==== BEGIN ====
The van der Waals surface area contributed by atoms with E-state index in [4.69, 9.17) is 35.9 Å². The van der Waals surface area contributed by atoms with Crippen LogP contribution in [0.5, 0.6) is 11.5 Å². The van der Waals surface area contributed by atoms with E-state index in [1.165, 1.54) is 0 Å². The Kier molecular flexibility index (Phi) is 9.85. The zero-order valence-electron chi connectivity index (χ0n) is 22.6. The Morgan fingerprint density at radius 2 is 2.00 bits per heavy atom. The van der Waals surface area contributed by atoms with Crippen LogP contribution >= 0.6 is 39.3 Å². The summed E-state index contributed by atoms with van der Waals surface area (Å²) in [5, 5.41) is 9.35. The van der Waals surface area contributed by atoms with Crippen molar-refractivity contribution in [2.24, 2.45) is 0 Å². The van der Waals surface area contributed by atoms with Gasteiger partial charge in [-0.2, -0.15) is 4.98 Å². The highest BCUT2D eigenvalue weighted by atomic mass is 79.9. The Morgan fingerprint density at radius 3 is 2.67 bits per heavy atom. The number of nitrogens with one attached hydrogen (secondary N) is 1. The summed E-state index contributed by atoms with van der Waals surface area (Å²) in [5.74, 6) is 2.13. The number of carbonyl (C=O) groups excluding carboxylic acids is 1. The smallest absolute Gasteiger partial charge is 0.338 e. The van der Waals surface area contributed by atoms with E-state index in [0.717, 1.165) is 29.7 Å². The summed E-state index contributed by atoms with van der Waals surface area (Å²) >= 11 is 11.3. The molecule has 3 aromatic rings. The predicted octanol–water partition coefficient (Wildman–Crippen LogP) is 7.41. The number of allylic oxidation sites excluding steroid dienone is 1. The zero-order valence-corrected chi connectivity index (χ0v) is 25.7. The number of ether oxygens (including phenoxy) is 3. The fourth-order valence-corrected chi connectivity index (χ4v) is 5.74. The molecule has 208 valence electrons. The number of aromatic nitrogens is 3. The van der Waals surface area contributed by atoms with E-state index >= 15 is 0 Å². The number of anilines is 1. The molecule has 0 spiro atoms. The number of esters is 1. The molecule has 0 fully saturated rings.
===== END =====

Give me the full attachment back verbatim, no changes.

The van der Waals surface area contributed by atoms with E-state index in [4.69, 9.17) is 35.9 Å². The van der Waals surface area contributed by atoms with Crippen LogP contribution in [0.5, 0.6) is 11.5 Å². The van der Waals surface area contributed by atoms with E-state index in [1.165, 1.54) is 0 Å². The Kier molecular flexibility index (Phi) is 9.85. The zero-order valence-electron chi connectivity index (χ0n) is 22.6. The Morgan fingerprint density at radius 2 is 2.00 bits per heavy atom. The van der Waals surface area contributed by atoms with Crippen LogP contribution >= 0.6 is 39.3 Å². The summed E-state index contributed by atoms with van der Waals surface area (Å²) in [5, 5.41) is 9.35. The van der Waals surface area contributed by atoms with Crippen molar-refractivity contribution in [2.24, 2.45) is 0 Å². The van der Waals surface area contributed by atoms with Gasteiger partial charge in [-0.2, -0.15) is 4.98 Å². The highest BCUT2D eigenvalue weighted by atomic mass is 79.9. The Morgan fingerprint density at radius 3 is 2.67 bits per heavy atom. The number of nitrogens with one attached hydrogen (secondary N) is 1. The summed E-state index contributed by atoms with van der Waals surface area (Å²) in [5.74, 6) is 2.13. The number of carbonyl (C=O) groups excluding carboxylic acids is 1. The smallest absolute Gasteiger partial charge is 0.338 e. The van der Waals surface area contributed by atoms with E-state index in [0.717, 1.165) is 29.7 Å². The summed E-state index contributed by atoms with van der Waals surface area (Å²) >= 11 is 11.3. The molecule has 3 aromatic rings. The predicted octanol–water partition coefficient (Wildman–Crippen LogP) is 7.41. The number of allylic oxidation sites excluding steroid dienone is 1. The zero-order valence-corrected chi connectivity index (χ0v) is 25.7. The number of ether oxygens (including phenoxy) is 3. The fourth-order valence-corrected chi connectivity index (χ4v) is 5.74. The molecule has 208 valence electrons. The number of aromatic nitrogens is 3. The van der Waals surface area contributed by atoms with E-state index >= 15 is 0 Å². The number of anilines is 1. The molecule has 0 spiro atoms. The number of esters is 1. The molecule has 0 fully saturated rings.